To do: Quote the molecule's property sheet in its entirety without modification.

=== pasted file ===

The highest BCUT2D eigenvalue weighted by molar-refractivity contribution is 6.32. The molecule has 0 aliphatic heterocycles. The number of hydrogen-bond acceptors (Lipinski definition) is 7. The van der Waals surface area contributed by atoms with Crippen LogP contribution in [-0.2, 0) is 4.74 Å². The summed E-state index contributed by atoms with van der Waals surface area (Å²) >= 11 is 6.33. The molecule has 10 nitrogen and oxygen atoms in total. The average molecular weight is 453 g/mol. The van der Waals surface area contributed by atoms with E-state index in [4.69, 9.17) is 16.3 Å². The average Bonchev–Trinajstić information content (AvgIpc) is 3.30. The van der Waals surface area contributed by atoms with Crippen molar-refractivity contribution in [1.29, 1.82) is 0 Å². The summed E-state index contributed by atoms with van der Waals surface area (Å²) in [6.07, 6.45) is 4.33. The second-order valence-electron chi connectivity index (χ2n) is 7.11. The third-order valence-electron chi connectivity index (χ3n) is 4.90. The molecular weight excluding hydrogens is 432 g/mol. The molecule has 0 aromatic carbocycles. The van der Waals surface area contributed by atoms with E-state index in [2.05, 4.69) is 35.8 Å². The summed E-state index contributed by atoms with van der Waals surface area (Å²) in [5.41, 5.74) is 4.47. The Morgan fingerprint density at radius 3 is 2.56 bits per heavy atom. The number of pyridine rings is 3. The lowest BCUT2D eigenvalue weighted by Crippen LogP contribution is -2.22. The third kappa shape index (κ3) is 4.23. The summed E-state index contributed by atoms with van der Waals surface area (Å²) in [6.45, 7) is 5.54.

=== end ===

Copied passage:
The highest BCUT2D eigenvalue weighted by molar-refractivity contribution is 6.32. The molecule has 0 aliphatic heterocycles. The number of hydrogen-bond acceptors (Lipinski definition) is 7. The van der Waals surface area contributed by atoms with Crippen LogP contribution in [-0.2, 0) is 4.74 Å². The summed E-state index contributed by atoms with van der Waals surface area (Å²) >= 11 is 6.33. The molecule has 10 nitrogen and oxygen atoms in total. The average molecular weight is 453 g/mol. The van der Waals surface area contributed by atoms with E-state index in [4.69, 9.17) is 16.3 Å². The average Bonchev–Trinajstić information content (AvgIpc) is 3.30. The van der Waals surface area contributed by atoms with Crippen molar-refractivity contribution in [1.29, 1.82) is 0 Å². The summed E-state index contributed by atoms with van der Waals surface area (Å²) in [6.07, 6.45) is 4.33. The second-order valence-electron chi connectivity index (χ2n) is 7.11. The third-order valence-electron chi connectivity index (χ3n) is 4.90. The molecular weight excluding hydrogens is 432 g/mol. The molecule has 0 aromatic carbocycles. The van der Waals surface area contributed by atoms with E-state index in [2.05, 4.69) is 35.8 Å². The summed E-state index contributed by atoms with van der Waals surface area (Å²) in [5.41, 5.74) is 4.47. The Morgan fingerprint density at radius 3 is 2.56 bits per heavy atom. The number of pyridine rings is 3. The lowest BCUT2D eigenvalue weighted by Crippen LogP contribution is -2.22. The third kappa shape index (κ3) is 4.23. The summed E-state index contributed by atoms with van der Waals surface area (Å²) in [6.45, 7) is 5.54.